In light of the fact that I paired the Accuphase E370 integrated amp with my PMC twenty5.24 floorstanding speakers, the very first element that I wanted to experience is the rich and engaging bass response that I am used to with these speakers. Playing the famous “Japanese Roots” track by TakeDake with Neptune from a standard WAV 16/44.1 file, the E370 was very capable of giving the PMCs a good sonic workout. The bass response dug really deep and offered great extension, making the listening experience very desirable. The amp produced a very bold and authoritative bass, while never compromising the clarity of all the instruments used on this track. Even the traditional wind instrument on this track sounded very airy and open, as its sound swept through my listening room. In my listening area, the E370 managed to provide an enveloping ambience.
Next in the queue was “Enter Sandman” by Metallica on CD. The E370 energized this track with power and authority, delivering an upfront and raw performance. The shredding guitar solo of Kirk Hammett sounded very sharp but not to an ear pinching level. I also found the solo to sound well balanced with the heavy drumming from Lars Ulrich. The overall sound however sounded a bit muddled and chaotic. While it sounded loud and huge, it didn’t really move me with much emotional engagement.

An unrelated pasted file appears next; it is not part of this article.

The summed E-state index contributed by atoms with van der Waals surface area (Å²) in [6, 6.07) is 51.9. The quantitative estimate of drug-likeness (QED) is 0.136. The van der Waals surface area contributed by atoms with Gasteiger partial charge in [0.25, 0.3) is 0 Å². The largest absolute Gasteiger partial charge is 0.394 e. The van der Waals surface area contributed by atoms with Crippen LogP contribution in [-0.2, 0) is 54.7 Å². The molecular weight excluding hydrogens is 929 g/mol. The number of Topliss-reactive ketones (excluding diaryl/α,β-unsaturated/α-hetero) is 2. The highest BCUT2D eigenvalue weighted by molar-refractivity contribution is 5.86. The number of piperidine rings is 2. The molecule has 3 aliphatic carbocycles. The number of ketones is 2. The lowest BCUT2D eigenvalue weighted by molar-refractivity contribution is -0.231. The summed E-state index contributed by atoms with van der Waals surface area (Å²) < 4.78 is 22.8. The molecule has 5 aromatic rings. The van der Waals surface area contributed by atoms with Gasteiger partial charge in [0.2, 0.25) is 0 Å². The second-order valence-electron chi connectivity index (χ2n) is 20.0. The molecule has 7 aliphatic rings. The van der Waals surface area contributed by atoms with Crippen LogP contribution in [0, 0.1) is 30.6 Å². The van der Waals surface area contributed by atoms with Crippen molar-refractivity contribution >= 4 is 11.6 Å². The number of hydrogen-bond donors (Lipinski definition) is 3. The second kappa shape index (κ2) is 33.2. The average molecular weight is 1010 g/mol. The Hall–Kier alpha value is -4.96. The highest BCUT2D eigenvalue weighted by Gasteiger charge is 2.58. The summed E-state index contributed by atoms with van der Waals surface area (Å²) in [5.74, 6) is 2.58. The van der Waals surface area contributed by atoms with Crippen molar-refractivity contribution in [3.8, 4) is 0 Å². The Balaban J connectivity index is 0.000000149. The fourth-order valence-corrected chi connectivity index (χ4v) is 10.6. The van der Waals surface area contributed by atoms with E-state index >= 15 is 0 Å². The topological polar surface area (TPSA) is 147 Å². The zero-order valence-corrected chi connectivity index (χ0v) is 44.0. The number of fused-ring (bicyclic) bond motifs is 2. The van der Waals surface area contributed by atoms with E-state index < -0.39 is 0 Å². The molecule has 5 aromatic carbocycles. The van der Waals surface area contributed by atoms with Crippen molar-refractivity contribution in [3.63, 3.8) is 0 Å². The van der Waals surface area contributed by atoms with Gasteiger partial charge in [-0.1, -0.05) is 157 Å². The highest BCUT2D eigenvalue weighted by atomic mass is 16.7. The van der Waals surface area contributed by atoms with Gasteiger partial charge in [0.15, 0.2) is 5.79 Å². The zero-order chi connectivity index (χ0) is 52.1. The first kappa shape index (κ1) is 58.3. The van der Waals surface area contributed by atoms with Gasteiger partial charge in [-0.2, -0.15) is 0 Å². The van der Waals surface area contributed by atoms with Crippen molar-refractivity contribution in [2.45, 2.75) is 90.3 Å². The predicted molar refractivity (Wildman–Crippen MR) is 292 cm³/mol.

How did the E370 perform in delivering Hi Res audio? First up was Dave Brubeck’s “Take Five” track on DSD. The double bass and the percussion on this track were delivered with great weight, reinforcing what I experienced when listening to the “Japanese Roots” track. But what amazed me is how the overall presentation was on the neutral side, where the wind instrument was not overshadowed by the low frequency part of the track. The wind instrument sounded remarkably airy despite playing alongside the heavy bass notes. I then tried another bass-heavy track by a Tunisian composer named Anouar Brahem on DSD and sure enough, heard a similar neutral presentation.
Next I decided to evaluate how the E370 performs with vocals and my first choice was to put on the Come Away With Me album by Norah Jones on SACD. This was when I began to appreciate the true capability of the E370. This recording made me realize that Accuphase had rated the power of this amp conservatively. The amp sounded more engaging than other amps with higher wattage ratings. The soundstage was huge and precisely focused, while the bass sounded full and played with full extension. Norah’s vocals were delivered with heartfelt emotions and at times, I felt like I was at one of her live shows. I jumped to the track ” Turn Me On” and the performance of the E370 continued to make me feel emotionally engaged.